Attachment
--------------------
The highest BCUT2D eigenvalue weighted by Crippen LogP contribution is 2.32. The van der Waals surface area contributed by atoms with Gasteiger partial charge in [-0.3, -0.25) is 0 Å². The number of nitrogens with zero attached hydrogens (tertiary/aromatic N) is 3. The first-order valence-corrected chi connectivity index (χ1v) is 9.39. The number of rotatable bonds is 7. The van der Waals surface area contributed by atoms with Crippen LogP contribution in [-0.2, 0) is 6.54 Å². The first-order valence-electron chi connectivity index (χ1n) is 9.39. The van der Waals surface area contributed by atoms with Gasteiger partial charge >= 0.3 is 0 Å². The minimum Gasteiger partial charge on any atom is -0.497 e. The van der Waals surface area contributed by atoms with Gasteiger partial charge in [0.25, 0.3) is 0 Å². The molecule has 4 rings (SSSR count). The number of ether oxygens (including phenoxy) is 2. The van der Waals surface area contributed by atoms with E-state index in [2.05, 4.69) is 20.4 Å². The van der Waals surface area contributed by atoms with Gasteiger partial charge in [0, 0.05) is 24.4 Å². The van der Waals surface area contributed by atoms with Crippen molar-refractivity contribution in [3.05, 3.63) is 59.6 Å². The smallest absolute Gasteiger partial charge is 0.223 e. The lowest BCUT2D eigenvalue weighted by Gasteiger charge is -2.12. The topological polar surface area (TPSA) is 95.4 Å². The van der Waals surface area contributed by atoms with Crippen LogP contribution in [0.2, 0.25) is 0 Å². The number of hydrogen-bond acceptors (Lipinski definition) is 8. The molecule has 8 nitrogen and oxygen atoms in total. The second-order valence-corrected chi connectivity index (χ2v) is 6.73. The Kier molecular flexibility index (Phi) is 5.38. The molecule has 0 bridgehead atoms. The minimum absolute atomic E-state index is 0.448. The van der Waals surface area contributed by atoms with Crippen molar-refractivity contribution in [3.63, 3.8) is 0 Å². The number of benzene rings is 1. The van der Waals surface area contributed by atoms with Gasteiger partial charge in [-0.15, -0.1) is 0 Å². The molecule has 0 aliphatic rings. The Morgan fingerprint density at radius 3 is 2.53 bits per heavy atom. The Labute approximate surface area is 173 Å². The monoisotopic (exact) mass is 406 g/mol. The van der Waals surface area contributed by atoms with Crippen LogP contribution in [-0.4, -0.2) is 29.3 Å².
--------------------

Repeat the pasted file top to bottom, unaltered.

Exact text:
The highest BCUT2D eigenvalue weighted by Crippen LogP contribution is 2.32. The van der Waals surface area contributed by atoms with Gasteiger partial charge in [-0.3, -0.25) is 0 Å². The number of nitrogens with zero attached hydrogens (tertiary/aromatic N) is 3. The first-order valence-corrected chi connectivity index (χ1v) is 9.39. The number of rotatable bonds is 7. The van der Waals surface area contributed by atoms with Crippen LogP contribution in [-0.2, 0) is 6.54 Å². The first-order valence-electron chi connectivity index (χ1n) is 9.39. The van der Waals surface area contributed by atoms with Gasteiger partial charge >= 0.3 is 0 Å². The minimum Gasteiger partial charge on any atom is -0.497 e. The van der Waals surface area contributed by atoms with Gasteiger partial charge in [0.25, 0.3) is 0 Å². The molecule has 4 rings (SSSR count). The number of ether oxygens (including phenoxy) is 2. The van der Waals surface area contributed by atoms with E-state index in [2.05, 4.69) is 20.4 Å². The van der Waals surface area contributed by atoms with Gasteiger partial charge in [0, 0.05) is 24.4 Å². The van der Waals surface area contributed by atoms with Crippen molar-refractivity contribution in [3.05, 3.63) is 59.6 Å². The smallest absolute Gasteiger partial charge is 0.223 e. The lowest BCUT2D eigenvalue weighted by Gasteiger charge is -2.12. The topological polar surface area (TPSA) is 95.4 Å². The van der Waals surface area contributed by atoms with Crippen LogP contribution in [0.2, 0.25) is 0 Å². The number of hydrogen-bond acceptors (Lipinski definition) is 8. The molecule has 8 nitrogen and oxygen atoms in total. The second-order valence-corrected chi connectivity index (χ2v) is 6.73. The Kier molecular flexibility index (Phi) is 5.38. The molecule has 0 bridgehead atoms. The minimum absolute atomic E-state index is 0.448. The van der Waals surface area contributed by atoms with Crippen molar-refractivity contribution in [3.63, 3.8) is 0 Å². The number of benzene rings is 1. The van der Waals surface area contributed by atoms with Gasteiger partial charge in [-0.15, -0.1) is 0 Å². The molecule has 0 aliphatic rings. The Morgan fingerprint density at radius 3 is 2.53 bits per heavy atom. The Labute approximate surface area is 173 Å². The monoisotopic (exact) mass is 406 g/mol. The van der Waals surface area contributed by atoms with Crippen LogP contribution in [-0.4, -0.2) is 29.3 Å².